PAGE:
Emerging Markets Extend Losses as U.S. Rate Hike Seen Imminentby , , and
Developing stocks, currencies retreat for fourth week
Yellen’s comments add to bets Fed will raise rates in December
Mounting wagers on an interest-rate increase next month by the Federal Reserve deepened emerging-market losses, sending currencies to the lowest level since June and halting a three-day gain in stocks.
The MSCI Emerging Markets Currencies Index and a similar gauge of equities retreated for the fourth week after Fed Chair Janet Yellen told lawmakers Thursday that policy tightening could soon become an appropriate option. Futures traders are betting on the near certainty of a move at the Federal Open Market Committee meeting Dec. 13-14 amid speculation that U.S. President-elect Donald Trump’s spending plans will fuel inflation.
“Today’s move looks like a knee-jerk response to Yellen’s comments,” said Tony Hann, the head of equities at Blackfriars Asset Management in London. “With the outlook so unclear at the moment, the markets will continue to be buffeted by short-term news flow,” said Hann, who favors stocks in South Asia and South East Asia.
The currency measure lost 0.5 percent, extending this month’s decline to 3.1 percent. The MSCI Emerging Markets Index of shares slid 0.3 percent, trading below its 200-day moving average for a fifth day.
- Turkey’s lira fell to a record for the fourth time this week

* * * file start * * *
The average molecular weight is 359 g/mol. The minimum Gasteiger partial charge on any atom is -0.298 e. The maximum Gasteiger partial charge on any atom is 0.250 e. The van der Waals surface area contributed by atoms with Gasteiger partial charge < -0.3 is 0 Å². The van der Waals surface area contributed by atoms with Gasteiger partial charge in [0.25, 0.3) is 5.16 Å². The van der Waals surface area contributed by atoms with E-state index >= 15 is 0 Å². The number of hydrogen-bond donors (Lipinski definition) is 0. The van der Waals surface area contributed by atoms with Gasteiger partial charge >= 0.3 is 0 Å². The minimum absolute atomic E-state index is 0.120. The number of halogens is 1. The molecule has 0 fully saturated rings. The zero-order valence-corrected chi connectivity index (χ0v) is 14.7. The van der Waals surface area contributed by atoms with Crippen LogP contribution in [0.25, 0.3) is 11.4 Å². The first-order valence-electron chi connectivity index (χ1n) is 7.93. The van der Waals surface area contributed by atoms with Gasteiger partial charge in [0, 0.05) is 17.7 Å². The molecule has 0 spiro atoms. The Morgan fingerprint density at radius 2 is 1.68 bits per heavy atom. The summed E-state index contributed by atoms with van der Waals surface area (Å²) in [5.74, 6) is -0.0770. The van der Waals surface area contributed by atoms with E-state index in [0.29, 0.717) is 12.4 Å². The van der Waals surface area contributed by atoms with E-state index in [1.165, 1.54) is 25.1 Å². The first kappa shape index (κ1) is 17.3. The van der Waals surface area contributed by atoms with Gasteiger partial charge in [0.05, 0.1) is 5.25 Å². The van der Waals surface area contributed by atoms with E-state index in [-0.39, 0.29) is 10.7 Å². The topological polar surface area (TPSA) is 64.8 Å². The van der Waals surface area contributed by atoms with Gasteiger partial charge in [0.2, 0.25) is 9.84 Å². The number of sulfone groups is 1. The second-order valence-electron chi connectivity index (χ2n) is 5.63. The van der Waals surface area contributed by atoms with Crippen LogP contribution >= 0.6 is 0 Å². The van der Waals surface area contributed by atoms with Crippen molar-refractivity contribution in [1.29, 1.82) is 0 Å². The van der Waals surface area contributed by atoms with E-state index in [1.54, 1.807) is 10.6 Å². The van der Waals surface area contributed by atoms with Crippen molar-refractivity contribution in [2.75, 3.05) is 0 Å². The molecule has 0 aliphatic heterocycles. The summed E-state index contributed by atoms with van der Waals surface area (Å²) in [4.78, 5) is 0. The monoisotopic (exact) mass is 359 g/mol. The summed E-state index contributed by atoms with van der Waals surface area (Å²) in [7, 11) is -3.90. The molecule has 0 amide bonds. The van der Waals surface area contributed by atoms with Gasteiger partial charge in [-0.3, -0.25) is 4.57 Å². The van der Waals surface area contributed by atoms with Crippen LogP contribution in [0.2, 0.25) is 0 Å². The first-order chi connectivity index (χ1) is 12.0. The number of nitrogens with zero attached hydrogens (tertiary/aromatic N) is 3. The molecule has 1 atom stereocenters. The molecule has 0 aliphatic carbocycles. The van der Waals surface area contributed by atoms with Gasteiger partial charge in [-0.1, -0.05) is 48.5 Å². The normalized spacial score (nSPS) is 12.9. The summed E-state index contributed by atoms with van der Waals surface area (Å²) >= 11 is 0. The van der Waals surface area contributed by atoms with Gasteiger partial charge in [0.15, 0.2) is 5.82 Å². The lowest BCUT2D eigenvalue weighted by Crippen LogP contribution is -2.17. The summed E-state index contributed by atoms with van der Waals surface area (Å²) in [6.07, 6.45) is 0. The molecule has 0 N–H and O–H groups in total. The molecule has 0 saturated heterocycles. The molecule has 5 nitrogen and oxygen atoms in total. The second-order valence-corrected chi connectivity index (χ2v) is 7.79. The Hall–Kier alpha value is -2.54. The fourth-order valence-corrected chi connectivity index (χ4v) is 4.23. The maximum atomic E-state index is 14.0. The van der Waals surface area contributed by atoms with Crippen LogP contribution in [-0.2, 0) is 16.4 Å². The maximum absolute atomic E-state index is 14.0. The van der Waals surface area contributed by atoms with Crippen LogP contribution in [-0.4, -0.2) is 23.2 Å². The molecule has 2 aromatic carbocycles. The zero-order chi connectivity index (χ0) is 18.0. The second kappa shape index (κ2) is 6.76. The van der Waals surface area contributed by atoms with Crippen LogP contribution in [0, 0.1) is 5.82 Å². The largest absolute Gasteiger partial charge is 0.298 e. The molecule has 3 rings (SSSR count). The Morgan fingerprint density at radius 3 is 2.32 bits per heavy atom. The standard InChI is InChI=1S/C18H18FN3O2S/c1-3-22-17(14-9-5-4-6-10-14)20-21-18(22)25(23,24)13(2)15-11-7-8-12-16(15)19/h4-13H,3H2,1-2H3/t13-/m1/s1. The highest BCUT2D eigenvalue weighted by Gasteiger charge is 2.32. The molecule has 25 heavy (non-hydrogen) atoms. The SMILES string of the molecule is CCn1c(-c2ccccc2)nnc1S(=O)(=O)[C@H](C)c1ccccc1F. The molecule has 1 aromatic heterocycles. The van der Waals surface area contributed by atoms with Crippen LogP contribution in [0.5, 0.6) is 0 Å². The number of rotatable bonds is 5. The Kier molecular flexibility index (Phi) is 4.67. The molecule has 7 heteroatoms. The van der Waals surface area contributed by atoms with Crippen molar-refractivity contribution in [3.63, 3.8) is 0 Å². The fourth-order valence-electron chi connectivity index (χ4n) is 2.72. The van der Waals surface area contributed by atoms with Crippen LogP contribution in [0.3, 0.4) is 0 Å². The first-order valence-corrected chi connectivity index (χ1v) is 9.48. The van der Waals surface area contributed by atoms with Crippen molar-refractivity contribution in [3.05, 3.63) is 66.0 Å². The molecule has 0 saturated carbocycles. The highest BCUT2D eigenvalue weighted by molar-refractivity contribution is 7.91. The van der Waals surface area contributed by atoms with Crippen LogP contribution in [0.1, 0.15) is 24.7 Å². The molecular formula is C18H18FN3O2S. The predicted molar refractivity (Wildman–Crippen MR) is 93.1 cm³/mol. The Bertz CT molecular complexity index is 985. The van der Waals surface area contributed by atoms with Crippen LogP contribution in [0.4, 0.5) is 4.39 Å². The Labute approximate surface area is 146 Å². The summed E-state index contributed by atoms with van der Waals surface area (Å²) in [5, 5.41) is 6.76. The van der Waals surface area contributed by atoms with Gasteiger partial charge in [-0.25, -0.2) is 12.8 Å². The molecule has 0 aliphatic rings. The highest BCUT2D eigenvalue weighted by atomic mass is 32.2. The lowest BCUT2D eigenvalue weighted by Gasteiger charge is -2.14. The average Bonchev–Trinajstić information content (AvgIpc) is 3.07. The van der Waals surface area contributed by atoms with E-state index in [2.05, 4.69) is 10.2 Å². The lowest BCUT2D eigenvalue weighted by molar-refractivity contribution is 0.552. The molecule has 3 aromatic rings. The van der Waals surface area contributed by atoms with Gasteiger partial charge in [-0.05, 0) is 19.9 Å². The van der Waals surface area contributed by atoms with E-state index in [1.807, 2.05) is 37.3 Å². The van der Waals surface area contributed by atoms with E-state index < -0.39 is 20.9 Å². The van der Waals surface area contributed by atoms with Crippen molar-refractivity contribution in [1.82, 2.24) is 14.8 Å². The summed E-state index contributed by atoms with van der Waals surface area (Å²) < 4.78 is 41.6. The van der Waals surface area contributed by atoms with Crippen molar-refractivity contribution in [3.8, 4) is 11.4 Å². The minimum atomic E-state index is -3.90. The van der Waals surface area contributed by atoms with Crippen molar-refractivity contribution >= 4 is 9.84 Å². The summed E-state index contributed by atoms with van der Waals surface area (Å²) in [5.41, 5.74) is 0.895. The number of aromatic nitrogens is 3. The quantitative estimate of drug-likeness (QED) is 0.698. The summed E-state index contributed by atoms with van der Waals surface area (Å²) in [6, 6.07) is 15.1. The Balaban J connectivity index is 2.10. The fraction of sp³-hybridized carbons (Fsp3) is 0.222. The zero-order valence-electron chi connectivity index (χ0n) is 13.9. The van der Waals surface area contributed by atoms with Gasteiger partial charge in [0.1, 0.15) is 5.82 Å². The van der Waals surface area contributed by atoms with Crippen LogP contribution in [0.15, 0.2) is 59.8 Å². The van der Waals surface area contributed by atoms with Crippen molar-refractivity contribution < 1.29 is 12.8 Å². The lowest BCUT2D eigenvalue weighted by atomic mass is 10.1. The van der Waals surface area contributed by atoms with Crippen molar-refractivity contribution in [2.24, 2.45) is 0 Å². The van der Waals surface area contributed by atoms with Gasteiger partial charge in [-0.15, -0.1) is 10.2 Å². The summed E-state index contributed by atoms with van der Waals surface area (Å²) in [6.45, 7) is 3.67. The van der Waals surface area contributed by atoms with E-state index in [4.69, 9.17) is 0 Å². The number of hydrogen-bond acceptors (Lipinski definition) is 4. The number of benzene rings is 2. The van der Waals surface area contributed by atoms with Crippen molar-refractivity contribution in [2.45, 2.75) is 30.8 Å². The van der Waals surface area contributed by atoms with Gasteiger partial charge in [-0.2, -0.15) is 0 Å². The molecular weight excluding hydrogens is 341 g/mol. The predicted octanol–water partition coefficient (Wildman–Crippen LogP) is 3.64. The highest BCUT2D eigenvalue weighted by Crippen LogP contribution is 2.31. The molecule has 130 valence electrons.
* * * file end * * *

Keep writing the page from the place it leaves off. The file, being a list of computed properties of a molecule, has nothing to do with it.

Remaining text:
- Malaysia’s ringgit slipped 0.5 percent, weakening beyond 4.40 versus the U.S. currency for the first time since January. Bank Negara Malaysia Assistant Governor Adnan Zaylani said "yes" when asked by reporters whether the central bank was currently intervening in the foreign-exchange market.
- India’s rupee weakened past 68 per dollar for the first time since June. Indian state-run banks sold dollars, probably on behalf of Reserve Bank of India, according to two Mumbai-based traders, who asked not to be identified. Lenders sold around 68.12-68.13 rupees, they said. The currency slid 0.5 percent.
- Benchmark indexes in Prague and Warsaw fell at least 0.6 percent.
- The yield on South Korea’s 10-year sovereign note rose six basis points to 2.11 percent. The Bank of Korea said it will offer to purchase government bonds on Nov. 21. The central bank is monitoring financial markets and will take steps to stabilize them if there is a risk that volatility will spread, Governor Lee Ju-yeol said Friday.
- Turkey’s sovereign bonds dropped, with 10-year yields jumping nine basis points to 10.84 percent, the highest since January.
- The Jakarta Composite Index slid 0.4 percent. PT Media Nusantara Citra, which owns television stations and newspapers, tumbled 5 percent, posting an 8 percent weekly drop.
- The premium investors demand to own emerging-market sovereign bonds rather than U.S. Treasuries widened two points to 358, according to JPMorgan Chase & Co. indexes.